Making lists

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Where are we?

You know the structure of an HTML page. You know about headings, paragraphs, indenting, emphasis, and other stuff. You know some basic CSS styling.

Let’s look at HTML tags that make lists. There are two types of lists: unordered and ordered.

Unordered lists

Unordered lists look like this:

  • An item
  • Another item
  • Yet another item

They’re called “unordered” because they just show bullets in front of each item, rather than numbers.

The list above can be made like this:

<ul>
  <li>An item</li>
  <li>Another item</li>
  <li>Yet another item</li>
</ul>

Figure 1. An unordered list

Notice that the <li> tags are nested inside the <ul> tags. It’s important to get the nesting right.

Also notice the indenting. The visual layout of the code matches the nesting of the HTML tags. The indenting makes the page easier to change. If you need to add things in the middle of the list, for example, the indenting will help you figure out exactly where your new data needs to go.

Exercise: Unordered list of dog breeds

Find a list of dog breeds on the Web. Create a Web page with a list of five of your favorites. List them alphabetically.

Upload your page to your server, and add a link below.

(Log in to enter your solution to this exercise.)

Ordered lists

The code for an ordered list is very similar. Change the <ul> to an <ol>, and you’ve got it.

<ol>
  <li>An item</li>
  <li>Another item</li>
  <li>Yet another item</li>
</ol>

Figure 2. An ordered list

This looks like:

  1. An item
  2. Another item
  3. Yet another item

Exercise: Ordered list of dog breeds

Find a list of dog breeds on the Web. Create a Web page with a list of five of your favorites. List them in your order of preference: favorite first, next favorite second, etc.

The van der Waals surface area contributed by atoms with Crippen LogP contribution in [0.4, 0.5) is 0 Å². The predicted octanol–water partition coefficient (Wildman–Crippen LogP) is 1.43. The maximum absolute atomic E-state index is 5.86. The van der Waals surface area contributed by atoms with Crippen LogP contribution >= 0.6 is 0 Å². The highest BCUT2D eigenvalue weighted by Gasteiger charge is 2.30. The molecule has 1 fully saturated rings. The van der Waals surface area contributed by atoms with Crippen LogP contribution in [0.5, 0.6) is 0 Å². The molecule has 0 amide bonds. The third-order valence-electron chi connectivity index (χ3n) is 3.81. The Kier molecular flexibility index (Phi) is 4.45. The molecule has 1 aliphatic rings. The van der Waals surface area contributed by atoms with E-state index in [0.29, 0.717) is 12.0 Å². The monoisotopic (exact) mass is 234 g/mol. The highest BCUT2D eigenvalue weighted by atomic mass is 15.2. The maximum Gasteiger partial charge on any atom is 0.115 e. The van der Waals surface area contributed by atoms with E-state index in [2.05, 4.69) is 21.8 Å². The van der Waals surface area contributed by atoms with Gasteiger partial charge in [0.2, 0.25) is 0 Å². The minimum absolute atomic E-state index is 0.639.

Upload your page to your server, and add a link below.

(Log in to enter your solution to this exercise.)

Nested lists

Lists can be nested, that is, one list can be entirely inside another list. Here’s some code.

<ul>
  <li>19th century
    <ul>
      <li>1836: Eunice (mastiff) crowned Bitch of New South Wales.</li>
      <li>1840:
        <ol>
          <li>Isaac (lab) eats 15 pounds of figs at Moreton Bay.</li>
          <li>Thark (sheltie) barks for 17 hours nonstop. Riots in Port Jackson.</li>
        </ol>
      </li>
      <li>1895: Booblo (Welsh terrier) marks Barton as future PM.</li>
    </ul>
  </li>
  <li>20th century
    <ul>
      <li>1915: Groft (border collie) rescues sausages under fire.</li>
      <li>1967: Lilabeth (portuguese water dog) directs shark to prime ministerial snack.</li>
      <li>1975:
        <ol>
          <li>Goofer (collie) bites PM.</li>
          <li>Goofer (collie) bites PM again.</li>
          <li>Kerr (govenor general) bites PM.</li>
          <li>Goofer (collie) becomes PM.</li>
    </ul>
  </li>
</ul>

Figure 3. Nested lists

Here’s how it renders:

  • 19th century
    • 1836: Eunice (mastiff) crowned Bitch of New South Wales.
    • 1840:
      1. Isaac (lab) eats 15 pounds of figs at Moreton Bay.
      2. Thark (sheltie) barks for 17 hours nonstop. Riots in Port Jackson.